The Egyptians weren’t the first peoples in the Arab world to rise up against an oppressive government in 2011. Before that Facebook group was made, the people of Tunisia rose up against their (now former) president Zine el-Abidine Ben Ali, kicked him out, and have had an acting president since mid-December.
Egypt got so much attention because of the sheer scale of the protests, the millions that marched and demanded democracy, and the fact that they are a major receiver of U.S. aid. But now, as Part I of Egypt’s fight for freedom has come to a close, several of its Arab counterparts are learning from it and Tunisia’s example.
Here is a list of the top five countries (in no particular order) in the Middle-East facing a major uprising against oppression and for democracy. And you can bet, a lot of it will be organized on Facebook and Twitter.
Just like in Egypt, this fight isn’t over. It all started when Mohammed Bouazizi lit himself on fire, an act of self-immolation that has been emulated in other countries as a symbol of governmental oppression and humiliation. Now, even though Ben Ali has stepped down, Tunisians are protesting against high food prices and high unemployment, and are trying to put together a reliable temporary government until a free and fair election is held later this year for the first time since Ali took office in 1987.
Bahrain has an overwhelming Shiite majority that wants more of a say in governmental procedures and a larger share of economic opportunities. They want their king Sheikh Hamid bin Isa al-Khalifa to rewrite the country’s constitution to include those amendments, and an end to the 39-year reign of prime minister Khalifa bin Salman al-Khalifa (the uncle of the king). Add that to concerns over corruption, torture and the jailing of 500 presumably innocent Shiites last year and Bahraini’s have plenty to protest against. The government has tried to stop protesters by offering each family nearly $2,700 each, but this movement can’t be bought. There have been clashes between protesters and pro-government forces here, too. Forces fired on the funeral procession for a fallen protester in the capital Manama early Feb. 15, and killed at least one person, Al Jazeera reports.
We all remember the green revolution; the 2009 uprising after the results of a disputed election that put President Mahmoud Ahmadinejad back in power. But now that fire has been rekindled, thanks largely to Egypt’s success in overthrowing Hosni Mubarak, and Iranians are now back in the streets. Ironically, after Mubarak was overthrown, Ahmadinejad’s government supported the protesters, but are now banning their own people from voicing their opinions in the streets of Tehran. There were many clashes in Tehran on February 14th, as police used tear gas to disperse protesters who were chanting “death to a dictator,” in reference to Ahmadinejad. Iranians aren’t happy at their country’s hypocrisy, and while the people obviously support the Egyptian cause, they can hardly believe their government’s words of encouragement.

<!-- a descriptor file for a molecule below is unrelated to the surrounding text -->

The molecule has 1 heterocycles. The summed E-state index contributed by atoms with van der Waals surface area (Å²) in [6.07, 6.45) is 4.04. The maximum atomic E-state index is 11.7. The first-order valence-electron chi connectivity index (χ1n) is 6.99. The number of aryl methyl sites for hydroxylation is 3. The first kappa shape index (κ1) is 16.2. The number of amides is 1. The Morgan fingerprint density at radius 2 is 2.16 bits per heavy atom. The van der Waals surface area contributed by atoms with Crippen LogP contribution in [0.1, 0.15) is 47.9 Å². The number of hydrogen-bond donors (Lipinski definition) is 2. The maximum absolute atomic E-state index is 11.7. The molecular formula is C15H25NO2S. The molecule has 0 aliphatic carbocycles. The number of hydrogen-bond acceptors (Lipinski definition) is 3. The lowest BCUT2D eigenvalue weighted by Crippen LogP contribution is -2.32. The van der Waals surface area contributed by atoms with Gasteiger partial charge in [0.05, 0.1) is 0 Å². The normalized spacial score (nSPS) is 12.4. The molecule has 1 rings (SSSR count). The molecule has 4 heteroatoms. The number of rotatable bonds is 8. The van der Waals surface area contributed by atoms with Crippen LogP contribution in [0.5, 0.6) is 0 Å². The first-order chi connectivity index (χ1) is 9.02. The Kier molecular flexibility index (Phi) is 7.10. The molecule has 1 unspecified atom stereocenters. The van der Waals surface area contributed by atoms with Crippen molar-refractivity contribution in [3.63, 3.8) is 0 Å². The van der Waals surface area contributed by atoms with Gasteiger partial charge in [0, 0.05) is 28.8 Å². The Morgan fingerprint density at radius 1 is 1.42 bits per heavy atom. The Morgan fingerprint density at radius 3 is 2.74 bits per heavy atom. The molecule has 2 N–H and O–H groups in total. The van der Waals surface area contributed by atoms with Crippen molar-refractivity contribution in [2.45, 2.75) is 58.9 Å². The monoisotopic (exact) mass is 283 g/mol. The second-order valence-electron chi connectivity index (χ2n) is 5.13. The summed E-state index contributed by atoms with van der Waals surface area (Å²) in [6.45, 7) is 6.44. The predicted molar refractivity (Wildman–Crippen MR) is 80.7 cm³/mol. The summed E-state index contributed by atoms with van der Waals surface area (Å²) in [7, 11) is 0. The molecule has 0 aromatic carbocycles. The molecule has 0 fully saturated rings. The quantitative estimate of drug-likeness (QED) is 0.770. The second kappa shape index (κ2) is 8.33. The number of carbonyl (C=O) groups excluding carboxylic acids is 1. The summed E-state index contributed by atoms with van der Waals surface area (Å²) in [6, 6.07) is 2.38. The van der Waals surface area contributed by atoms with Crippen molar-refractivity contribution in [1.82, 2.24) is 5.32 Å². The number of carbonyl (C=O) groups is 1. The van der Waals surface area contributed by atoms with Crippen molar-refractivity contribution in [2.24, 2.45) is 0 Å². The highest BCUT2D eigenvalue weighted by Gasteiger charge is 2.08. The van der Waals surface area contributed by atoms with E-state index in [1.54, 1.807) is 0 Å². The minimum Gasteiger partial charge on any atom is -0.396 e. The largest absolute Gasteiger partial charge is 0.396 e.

President Abdelaziz Bouteflika has been in power since 1999, when he was elected amidst widespread allegations of fraud, as several candidates pulled out just before election day. This one is for democracy, much like Egypt’s, and on Feb. 13 hundreds of Algerian protesters were met by thousands of police who were deployed to stop the protest. The people want a legitimate government and an end to the state of emergency that has plagued the country for almost two decades, which President Bouteflika said he’d lift soon, according to Al Jazeera. Bouteflika also promised Algerians more political freedom, but that hasn’t stopped them from organizing a massive protest set for Feb. 19.
Monday, Feb. 14 marked the fourth straight day of protests in the country, but the first day of major clashes between the people and the police. During a sit-in at Sanaa University, hundreds of protesters clashed with pro-government forces, where at least 17 were injured and 165 arrested. President Ali Abdullah Saleh said he would not run for re-election in 2013, but that hasn’t been enough to stop Yemenis from airing their grievances in the street. This protest is of special concern to the U.S., as the New York Times reports the movement has spread because of the president’s relationship with the U.S., and possibly his role in covering U.S. involvement in trying to eliminate the Yemeni branch of al-Qaeda.
None of the above uprisings have reached numbers anywhere close to what was happening in Egypt. However many of the country’s populations are smaller and many of the protests are still in their infancies. Amazingly, these aren’t the only Mid-East countries rising up. Here are a list of countries and corresponding dates for their next planned major protests (via twitter user @Blindust): Libya Feb. 17, Morocco Feb. 20, Cameroon Feb. 23, Kuwait March 8.
Along with these, the people of Jordan, Syria and Sudan are standing up to governments they see as illegitimate.
For a near constant stream of updates on the situation in the Mid-East, you can watch Al Jazeera English live on their website by clicking here.